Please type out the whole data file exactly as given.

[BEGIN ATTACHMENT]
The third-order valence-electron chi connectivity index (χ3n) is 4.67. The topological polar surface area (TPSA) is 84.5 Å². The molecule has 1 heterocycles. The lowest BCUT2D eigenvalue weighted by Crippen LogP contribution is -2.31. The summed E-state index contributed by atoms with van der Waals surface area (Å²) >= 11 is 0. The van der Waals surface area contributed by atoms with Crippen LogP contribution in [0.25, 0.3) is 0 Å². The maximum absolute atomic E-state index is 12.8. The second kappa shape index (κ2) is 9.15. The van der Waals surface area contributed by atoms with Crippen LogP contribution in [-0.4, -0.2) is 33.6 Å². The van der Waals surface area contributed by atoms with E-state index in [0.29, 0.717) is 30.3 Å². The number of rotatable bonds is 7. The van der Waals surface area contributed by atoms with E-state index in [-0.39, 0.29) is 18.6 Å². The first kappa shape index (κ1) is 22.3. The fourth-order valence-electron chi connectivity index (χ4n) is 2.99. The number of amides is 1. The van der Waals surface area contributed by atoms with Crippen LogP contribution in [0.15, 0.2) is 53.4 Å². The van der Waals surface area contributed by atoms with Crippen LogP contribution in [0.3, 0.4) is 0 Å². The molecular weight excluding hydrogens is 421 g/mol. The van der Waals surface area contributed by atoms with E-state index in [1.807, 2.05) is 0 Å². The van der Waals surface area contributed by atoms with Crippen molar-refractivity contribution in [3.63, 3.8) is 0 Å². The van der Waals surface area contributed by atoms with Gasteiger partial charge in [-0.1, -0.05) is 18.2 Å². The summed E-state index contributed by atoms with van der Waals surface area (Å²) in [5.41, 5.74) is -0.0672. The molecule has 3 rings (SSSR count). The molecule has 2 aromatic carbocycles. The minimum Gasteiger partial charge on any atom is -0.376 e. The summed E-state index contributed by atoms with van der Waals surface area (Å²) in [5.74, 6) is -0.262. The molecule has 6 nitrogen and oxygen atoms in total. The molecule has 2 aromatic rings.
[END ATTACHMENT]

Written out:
The third-order valence-electron chi connectivity index (χ3n) is 4.67. The topological polar surface area (TPSA) is 84.5 Å². The molecule has 1 heterocycles. The lowest BCUT2D eigenvalue weighted by Crippen LogP contribution is -2.31. The summed E-state index contributed by atoms with van der Waals surface area (Å²) >= 11 is 0. The van der Waals surface area contributed by atoms with Crippen LogP contribution in [0.25, 0.3) is 0 Å². The maximum absolute atomic E-state index is 12.8. The second kappa shape index (κ2) is 9.15. The van der Waals surface area contributed by atoms with Crippen LogP contribution in [-0.4, -0.2) is 33.6 Å². The van der Waals surface area contributed by atoms with E-state index in [0.29, 0.717) is 30.3 Å². The number of rotatable bonds is 7. The van der Waals surface area contributed by atoms with E-state index in [-0.39, 0.29) is 18.6 Å². The first kappa shape index (κ1) is 22.3. The fourth-order valence-electron chi connectivity index (χ4n) is 2.99. The number of amides is 1. The van der Waals surface area contributed by atoms with Crippen LogP contribution in [0.15, 0.2) is 53.4 Å². The van der Waals surface area contributed by atoms with Crippen LogP contribution in [0.3, 0.4) is 0 Å². The molecular weight excluding hydrogens is 421 g/mol. The van der Waals surface area contributed by atoms with E-state index in [1.807, 2.05) is 0 Å². The van der Waals surface area contributed by atoms with Crippen molar-refractivity contribution in [3.63, 3.8) is 0 Å². The van der Waals surface area contributed by atoms with Gasteiger partial charge in [-0.1, -0.05) is 18.2 Å². The summed E-state index contributed by atoms with van der Waals surface area (Å²) in [5.41, 5.74) is -0.0672. The molecule has 3 rings (SSSR count). The molecule has 2 aromatic carbocycles. The minimum Gasteiger partial charge on any atom is -0.376 e. The summed E-state index contributed by atoms with van der Waals surface area (Å²) in [5.74, 6) is -0.262. The molecule has 6 nitrogen and oxygen atoms in total. The molecule has 2 aromatic rings.